Windows 10 gets it right – but is it too late?

22 Jan 2015 | Author: | No comments yet »

Microsoft says Windows 10 to be free upgrade for recent buyers.

The upcoming Microsoft Windows 10 operating system will be offered as a free upgrade to users of the most recent versions of Windows and Windows Phone software. The Windows 10 that Microsoft previewed yesterday is everything its predecessor should have been: it adapts between tablets and laptops, provides a consistent performance across phones and Xbox, and works as fast as the interfaces people have become used to from Google and Apple.

Unlike other head-mounted computing systems in the works, Microsoft’s new glasses-based virtual reality device, HoloLens, doesn’t need to be connected to a phone or computer. “We’ve unlocked the screen,” one developer said during the presentation at its Windows 10 event this afternoon.The feature will use a new holographic headset to overlay virtual images onto the real world — so that Skype conversations can pop up while people are working around, or a living room can be turned into a virtual landscape from a game.

Similar to existing Kinect technology on the Xbox, HoloLens allows wearers to interact with computer programs and games in three dimensions, using their hands and speaking commands. The platform, Microsoft Holographic, and the headset were both revealed as part of the launch of Windows 10, Microsoft’s new operating system for tablets, phones and PCs. When Microsoft removed the useful little button in the bottom left hand corner of the PC screen, it began a negative reaction to Windows 8 that never really went away. The company was so desperate to escape the legacy of the unloved operating system that it missed out the number 9 entirely — and putting further distance between Windows 10 and Windows 8 will be a key focus of the announcement.

The shift shows Microsoft is moving toward a frequently updated, subscription model for its flagship operating system, rather than major, paid-for upgrades every few years. This time round the problems are once again as much PR and momentum as they are technology, but there are few opportunities where Microsoft is regaining ground from the insurgents even if it does make better products. Microsoft also showed a video of a NASA scientist sitting at a computer wearing HoloLens glasses, then stepping away from the desk into an immersive hologram of the surface of Mars. The issue, as with Google Glass and any new in-your-face technology, is whether the average person will be prepared to wear something so bulky and obvious.

There’s comprehensive integration of Cortana, the voice assistant who can take on Siri and Google Now in the battle to be the best hardly used feature offered to still largely indifferent consumers. There’s a new stripped-down browser codenamed Spartan that offers a reading mode, the chance to annotate webpages or save them to read later, and generally do a host of things that are available in a host of other products. One note on the terminology that Microsoft chose: Microsoft repeated said that HoloLens produced “holograms.” (Oculus Rift, the other prominent virtual headset eventually making its way to the market, refers its imagery as “virtual reality,” and Google Glass has “augmented reality.”) Merriam-Webster says a hologram is a “three-dimensional image reproduced from a pattern of interference produced by a split coherent beam of radiation,” meaning a hologram would really be projected in the air, not onto a pair of glasses.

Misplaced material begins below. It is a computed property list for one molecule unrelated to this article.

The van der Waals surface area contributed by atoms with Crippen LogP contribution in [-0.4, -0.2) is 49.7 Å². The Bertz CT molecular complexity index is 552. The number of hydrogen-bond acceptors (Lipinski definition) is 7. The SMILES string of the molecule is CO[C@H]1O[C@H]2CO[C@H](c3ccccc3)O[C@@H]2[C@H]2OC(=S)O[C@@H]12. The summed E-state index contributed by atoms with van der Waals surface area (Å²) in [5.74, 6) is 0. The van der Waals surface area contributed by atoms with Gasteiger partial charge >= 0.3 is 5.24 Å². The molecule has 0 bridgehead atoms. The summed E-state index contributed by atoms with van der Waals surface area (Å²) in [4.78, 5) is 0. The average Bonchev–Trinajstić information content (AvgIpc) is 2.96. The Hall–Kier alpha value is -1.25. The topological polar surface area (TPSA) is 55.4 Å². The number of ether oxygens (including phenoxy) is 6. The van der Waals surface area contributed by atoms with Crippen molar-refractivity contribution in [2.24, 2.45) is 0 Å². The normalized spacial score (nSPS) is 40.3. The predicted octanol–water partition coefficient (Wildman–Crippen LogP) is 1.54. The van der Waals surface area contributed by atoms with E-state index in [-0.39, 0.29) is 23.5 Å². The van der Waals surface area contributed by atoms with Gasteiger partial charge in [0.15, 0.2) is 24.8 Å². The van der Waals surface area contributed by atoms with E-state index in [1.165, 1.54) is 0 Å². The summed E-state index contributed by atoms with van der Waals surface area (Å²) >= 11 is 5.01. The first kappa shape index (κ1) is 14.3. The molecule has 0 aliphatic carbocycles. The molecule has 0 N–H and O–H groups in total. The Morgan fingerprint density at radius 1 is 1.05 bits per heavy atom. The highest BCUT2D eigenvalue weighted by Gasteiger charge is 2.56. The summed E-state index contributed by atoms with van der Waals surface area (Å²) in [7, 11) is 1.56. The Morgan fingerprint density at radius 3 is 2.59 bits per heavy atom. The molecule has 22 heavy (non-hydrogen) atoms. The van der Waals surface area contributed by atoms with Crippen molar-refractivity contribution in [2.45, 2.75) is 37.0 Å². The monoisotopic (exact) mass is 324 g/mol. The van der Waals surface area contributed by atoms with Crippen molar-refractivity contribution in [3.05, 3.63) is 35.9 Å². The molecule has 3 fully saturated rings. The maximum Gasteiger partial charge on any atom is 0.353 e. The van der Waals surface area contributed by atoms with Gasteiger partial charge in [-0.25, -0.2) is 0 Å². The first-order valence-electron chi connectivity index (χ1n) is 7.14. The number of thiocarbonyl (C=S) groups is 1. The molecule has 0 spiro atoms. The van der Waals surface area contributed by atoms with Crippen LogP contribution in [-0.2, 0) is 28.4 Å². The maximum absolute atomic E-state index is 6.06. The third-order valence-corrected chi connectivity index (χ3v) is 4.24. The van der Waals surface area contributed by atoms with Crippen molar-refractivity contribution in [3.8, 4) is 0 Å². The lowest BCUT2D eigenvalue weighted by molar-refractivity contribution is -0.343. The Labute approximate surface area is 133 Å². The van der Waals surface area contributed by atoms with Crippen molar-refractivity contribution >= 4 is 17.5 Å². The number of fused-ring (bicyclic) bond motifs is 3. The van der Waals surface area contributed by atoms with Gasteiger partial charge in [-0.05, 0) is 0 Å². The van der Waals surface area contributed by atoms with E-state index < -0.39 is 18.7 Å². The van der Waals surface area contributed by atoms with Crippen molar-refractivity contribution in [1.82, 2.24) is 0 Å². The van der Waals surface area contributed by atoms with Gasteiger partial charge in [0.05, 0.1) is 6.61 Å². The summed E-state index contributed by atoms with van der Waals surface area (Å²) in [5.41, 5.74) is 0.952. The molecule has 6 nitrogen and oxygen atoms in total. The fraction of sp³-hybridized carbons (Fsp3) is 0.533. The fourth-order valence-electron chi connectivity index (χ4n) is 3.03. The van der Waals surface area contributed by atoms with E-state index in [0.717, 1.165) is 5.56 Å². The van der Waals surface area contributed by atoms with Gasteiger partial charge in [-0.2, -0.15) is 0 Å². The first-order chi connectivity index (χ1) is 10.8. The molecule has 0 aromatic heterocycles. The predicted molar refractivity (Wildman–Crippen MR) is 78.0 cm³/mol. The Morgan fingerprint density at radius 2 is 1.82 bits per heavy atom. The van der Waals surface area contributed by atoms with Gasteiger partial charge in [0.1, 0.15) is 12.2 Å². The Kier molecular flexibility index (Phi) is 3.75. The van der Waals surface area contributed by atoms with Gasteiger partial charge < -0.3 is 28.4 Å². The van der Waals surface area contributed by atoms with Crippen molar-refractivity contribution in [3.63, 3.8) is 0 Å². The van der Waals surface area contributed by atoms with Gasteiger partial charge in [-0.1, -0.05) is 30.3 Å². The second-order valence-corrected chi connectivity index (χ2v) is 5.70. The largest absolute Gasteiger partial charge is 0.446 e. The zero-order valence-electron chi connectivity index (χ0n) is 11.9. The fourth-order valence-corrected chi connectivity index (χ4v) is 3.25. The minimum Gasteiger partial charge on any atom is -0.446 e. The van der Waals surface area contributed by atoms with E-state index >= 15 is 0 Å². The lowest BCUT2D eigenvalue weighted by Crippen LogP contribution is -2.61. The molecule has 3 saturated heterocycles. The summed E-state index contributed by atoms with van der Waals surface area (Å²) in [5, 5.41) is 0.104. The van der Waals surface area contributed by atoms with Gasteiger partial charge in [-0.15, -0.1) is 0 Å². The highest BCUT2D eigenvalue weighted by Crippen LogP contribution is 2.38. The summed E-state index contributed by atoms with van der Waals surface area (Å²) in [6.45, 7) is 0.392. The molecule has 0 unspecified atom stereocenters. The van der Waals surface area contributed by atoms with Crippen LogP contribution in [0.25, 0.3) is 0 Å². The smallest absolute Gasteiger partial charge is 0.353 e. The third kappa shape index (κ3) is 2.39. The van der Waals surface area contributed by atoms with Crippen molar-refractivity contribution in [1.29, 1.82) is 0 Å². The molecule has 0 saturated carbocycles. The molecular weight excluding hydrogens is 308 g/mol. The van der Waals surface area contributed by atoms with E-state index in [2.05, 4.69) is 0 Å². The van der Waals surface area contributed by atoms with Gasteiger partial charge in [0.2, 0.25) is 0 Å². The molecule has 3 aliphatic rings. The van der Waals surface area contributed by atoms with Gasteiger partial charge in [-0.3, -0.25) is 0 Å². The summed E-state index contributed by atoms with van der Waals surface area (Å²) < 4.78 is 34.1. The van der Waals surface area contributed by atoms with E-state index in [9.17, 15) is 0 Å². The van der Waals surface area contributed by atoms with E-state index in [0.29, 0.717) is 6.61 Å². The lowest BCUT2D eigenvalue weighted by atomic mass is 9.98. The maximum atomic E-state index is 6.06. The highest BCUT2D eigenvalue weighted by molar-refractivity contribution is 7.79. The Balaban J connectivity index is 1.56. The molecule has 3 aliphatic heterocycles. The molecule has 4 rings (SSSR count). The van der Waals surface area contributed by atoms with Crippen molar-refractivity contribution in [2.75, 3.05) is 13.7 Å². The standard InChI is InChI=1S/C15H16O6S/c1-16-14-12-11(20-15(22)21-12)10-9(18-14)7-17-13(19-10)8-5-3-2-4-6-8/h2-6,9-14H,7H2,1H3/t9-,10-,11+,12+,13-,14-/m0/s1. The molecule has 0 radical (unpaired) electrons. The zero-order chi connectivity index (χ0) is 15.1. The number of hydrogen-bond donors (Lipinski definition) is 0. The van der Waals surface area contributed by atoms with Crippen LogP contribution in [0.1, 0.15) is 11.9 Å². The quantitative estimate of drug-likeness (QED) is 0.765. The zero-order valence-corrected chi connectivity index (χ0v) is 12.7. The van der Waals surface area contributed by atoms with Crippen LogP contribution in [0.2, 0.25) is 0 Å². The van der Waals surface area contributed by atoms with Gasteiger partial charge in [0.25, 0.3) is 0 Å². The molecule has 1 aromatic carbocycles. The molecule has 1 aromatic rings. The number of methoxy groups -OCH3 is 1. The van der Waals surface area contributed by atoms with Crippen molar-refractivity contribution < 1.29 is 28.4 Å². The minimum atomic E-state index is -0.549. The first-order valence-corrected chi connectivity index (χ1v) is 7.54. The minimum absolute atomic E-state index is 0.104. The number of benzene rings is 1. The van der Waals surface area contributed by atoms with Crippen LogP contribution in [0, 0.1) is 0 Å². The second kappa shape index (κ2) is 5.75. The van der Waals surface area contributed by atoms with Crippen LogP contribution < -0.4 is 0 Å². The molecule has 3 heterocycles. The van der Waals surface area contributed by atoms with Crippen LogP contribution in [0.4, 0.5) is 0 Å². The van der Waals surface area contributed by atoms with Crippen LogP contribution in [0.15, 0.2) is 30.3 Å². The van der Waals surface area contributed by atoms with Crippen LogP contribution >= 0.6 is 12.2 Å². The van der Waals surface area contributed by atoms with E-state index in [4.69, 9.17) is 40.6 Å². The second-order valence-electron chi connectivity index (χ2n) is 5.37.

Microsoft’s Joe Belfiore also showed off a new notifications bar as well as the Continuum feature, which enables users to seamlessly switch between tablet and PC mode. “A device like this elegantly transforms from one mode to another,” he said, demonstrating how a Surface tablet changed as it was connected and disconnected from a keyboard. Microsoft hasn’t yet announced the kind of holograms that science fiction movies have led us to expect, but it seems to have created a new lexicon to differentiate itself from its competitors. In that context, the HoloLens glasses that Microsoft also unveiled may overlay the world with additional information on its semi-transparent lenses, but it exists as much to reassure the world that Microsoft’s Windows 10 is backed up by radical new ideas too.

The software is similar to the Siri software that runs on Apple devices, however this is the first time such an assistant has come to desktop devices. They may yet change the world, if the world suddently becomes populated by people happy to wear stupid-looking glasses, or some very clever industrial designers make them look a lot better.

That it’s acknowledged that even if Windows 8 worked for some people on some devices, it ceded yet more ground to the iPad and Android and it failed to persuade users that the company understood the future. But it won’t be giving up on business users, either — many of whom had the worst experience with Windows 8, finding it installed on their machines and disliking it. As analysts at Forrester put it: “If successful, HoloLens will ultimately expand the way people interact with machines just as the mouse-based interface did in the 1990s, and touch interfaces did after the introduction of the iPhone in 2007.” But on Windows 10 itself, “The plans don’t show enough potential for creating a differentiated mobile experience that will draw developers and customers away from iOS and Android.” In both areas, that’s far too many ‘ifs’ and uncertainties for comfort.

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